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United States Ex Rel. Kelly Nicole Horton Wuestenhoefer v. Jefferson

United States District Court, N.D. Mississippi, Greenville Division

December 31, 2014

UNITED STATES OF AMERICA ex rel, KELLY NICOLE HORTON WUESTENHOEFER; and KELLY NICOLE HORTON WUESTENHOEFER, individually Plaintiff,
v.
A.J. JEFFERSON, et al., Defendants.

ORDER GRANTING IN PART PLAINTIFF'S MOTION FOR SUMMARY JUDGMENT

DEBRA M. BROWN, District Judge.

This False Claims Act and unlawful retaliation action is brought by Kelly Nicole Wuestenhoefer ("Relator") on behalf of herself and the United States. Doc. #29. Relator alleges that her former employer, Defendant South Delta Regional Housing Authority ("SDRHA"), its Board of Commissioners, and various other persons and entities, engaged in "wrongful, fraudulent and illegal conduct" with regard to funds of the United States Department of Housing and Urban Development. Id. at 12. Relator also alleges that as a result of her cooperation with the Federal Bureau of Investigation's investigation into the defendants' illegal conduct, she experienced retaliation in the terms and conditions of her employment. Id. at 29. Before the Court is Relator's motion for partial summary judgment. Doc. #257.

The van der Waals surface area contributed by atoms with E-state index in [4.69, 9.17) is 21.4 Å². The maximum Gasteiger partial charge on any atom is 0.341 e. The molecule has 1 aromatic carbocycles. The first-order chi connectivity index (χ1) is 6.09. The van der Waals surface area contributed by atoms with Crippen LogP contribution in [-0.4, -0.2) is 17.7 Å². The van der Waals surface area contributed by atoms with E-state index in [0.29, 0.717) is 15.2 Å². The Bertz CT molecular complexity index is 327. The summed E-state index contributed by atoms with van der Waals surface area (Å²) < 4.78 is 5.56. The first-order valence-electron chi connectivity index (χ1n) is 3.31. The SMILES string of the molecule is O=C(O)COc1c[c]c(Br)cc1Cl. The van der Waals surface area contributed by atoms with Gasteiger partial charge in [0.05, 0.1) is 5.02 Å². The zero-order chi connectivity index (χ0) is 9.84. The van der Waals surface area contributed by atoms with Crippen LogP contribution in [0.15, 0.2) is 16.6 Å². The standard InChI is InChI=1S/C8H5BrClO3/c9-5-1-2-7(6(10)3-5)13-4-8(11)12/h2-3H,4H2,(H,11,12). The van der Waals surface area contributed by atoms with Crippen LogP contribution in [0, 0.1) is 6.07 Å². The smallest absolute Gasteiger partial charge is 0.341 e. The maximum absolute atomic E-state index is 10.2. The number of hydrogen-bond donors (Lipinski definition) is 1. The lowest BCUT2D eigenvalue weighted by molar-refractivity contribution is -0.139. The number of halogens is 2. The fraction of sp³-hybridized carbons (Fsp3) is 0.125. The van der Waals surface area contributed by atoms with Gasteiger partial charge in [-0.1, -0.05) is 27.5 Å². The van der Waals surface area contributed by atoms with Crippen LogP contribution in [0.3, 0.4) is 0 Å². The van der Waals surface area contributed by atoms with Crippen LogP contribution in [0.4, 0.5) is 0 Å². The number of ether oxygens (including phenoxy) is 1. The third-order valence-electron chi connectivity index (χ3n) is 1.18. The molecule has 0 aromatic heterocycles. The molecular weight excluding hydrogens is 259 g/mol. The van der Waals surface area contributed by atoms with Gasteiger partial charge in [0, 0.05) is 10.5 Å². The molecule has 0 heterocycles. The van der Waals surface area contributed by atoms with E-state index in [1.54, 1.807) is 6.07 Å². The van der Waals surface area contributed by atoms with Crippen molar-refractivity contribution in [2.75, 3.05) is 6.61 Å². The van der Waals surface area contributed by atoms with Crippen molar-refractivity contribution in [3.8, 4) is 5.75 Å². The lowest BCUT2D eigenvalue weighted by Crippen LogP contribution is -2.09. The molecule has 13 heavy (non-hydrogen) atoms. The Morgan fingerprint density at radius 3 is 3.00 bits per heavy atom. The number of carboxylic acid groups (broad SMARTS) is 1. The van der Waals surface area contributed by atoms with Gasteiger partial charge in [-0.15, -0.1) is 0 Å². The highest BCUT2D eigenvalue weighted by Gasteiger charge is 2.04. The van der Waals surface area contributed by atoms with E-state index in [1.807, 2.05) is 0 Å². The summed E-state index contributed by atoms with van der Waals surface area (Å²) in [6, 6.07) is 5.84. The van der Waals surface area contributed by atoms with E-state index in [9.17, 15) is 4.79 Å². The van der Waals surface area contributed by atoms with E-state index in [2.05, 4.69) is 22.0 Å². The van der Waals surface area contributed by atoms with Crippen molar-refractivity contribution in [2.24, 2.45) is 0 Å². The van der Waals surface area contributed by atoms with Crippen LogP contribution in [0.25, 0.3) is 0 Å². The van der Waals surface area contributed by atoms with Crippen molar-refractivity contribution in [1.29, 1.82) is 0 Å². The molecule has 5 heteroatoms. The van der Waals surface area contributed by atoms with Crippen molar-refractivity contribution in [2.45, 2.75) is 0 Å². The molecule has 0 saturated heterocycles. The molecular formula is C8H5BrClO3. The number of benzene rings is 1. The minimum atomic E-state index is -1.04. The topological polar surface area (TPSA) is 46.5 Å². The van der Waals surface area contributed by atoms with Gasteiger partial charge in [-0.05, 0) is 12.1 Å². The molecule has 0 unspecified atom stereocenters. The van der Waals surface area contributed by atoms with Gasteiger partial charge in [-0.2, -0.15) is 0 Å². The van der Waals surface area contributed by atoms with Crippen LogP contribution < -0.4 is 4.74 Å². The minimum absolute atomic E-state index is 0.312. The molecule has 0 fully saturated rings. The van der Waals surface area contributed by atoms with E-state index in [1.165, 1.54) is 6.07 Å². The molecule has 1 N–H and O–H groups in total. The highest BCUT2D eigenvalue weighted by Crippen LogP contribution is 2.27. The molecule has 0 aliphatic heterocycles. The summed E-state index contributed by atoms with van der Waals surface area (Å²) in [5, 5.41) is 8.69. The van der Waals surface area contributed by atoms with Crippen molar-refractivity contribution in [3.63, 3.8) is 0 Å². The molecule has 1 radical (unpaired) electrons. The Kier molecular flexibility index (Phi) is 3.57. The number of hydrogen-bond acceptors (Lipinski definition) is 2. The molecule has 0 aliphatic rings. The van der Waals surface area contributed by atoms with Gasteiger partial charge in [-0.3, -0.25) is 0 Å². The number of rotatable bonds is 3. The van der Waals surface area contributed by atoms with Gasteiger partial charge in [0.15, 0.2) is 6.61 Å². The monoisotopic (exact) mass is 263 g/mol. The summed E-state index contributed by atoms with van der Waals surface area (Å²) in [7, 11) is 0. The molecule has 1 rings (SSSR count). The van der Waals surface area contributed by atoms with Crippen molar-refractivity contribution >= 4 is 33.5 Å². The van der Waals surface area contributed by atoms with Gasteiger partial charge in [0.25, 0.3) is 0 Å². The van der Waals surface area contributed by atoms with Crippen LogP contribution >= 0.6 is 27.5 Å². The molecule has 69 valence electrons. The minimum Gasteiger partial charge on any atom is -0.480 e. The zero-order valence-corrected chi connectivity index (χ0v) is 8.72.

I

Summary Judgment Standard

"Summary judgment is appropriate when there are no genuine issues as to any material facts, and the moving party is entitled to judgment as a matter of law." Norwegian Bulk Transport A/S v. Int'l Marine Terminals P'ship, 520 F.3d 409, 411 (5th Cir. 2008) (citing Celotex Corp. v. Catrett, 477 U.S. 317 (1986)). To award summary judgment, "[a] court must be satisfied that no reasonable trier of fact could find for the nonmoving party or, in other words, that the evidence favoring the nonmoving party is insufficient to enable a reasonable jury to return a verdict in her favor." Id. at 411-12 (internal quotation marks omitted). To this end, "[t]he moving party bears the burden of establishing that there are no genuine issues of material fact." Id. at 412. "When considering a motion for summary judgment, the Court "resolve[s] factual controversies in favor of the nonmoving party." Little v. Liquid Air Corp., 37 F.3d 1069, 1075 (5th Cir. 1994).

II

Relevant Facts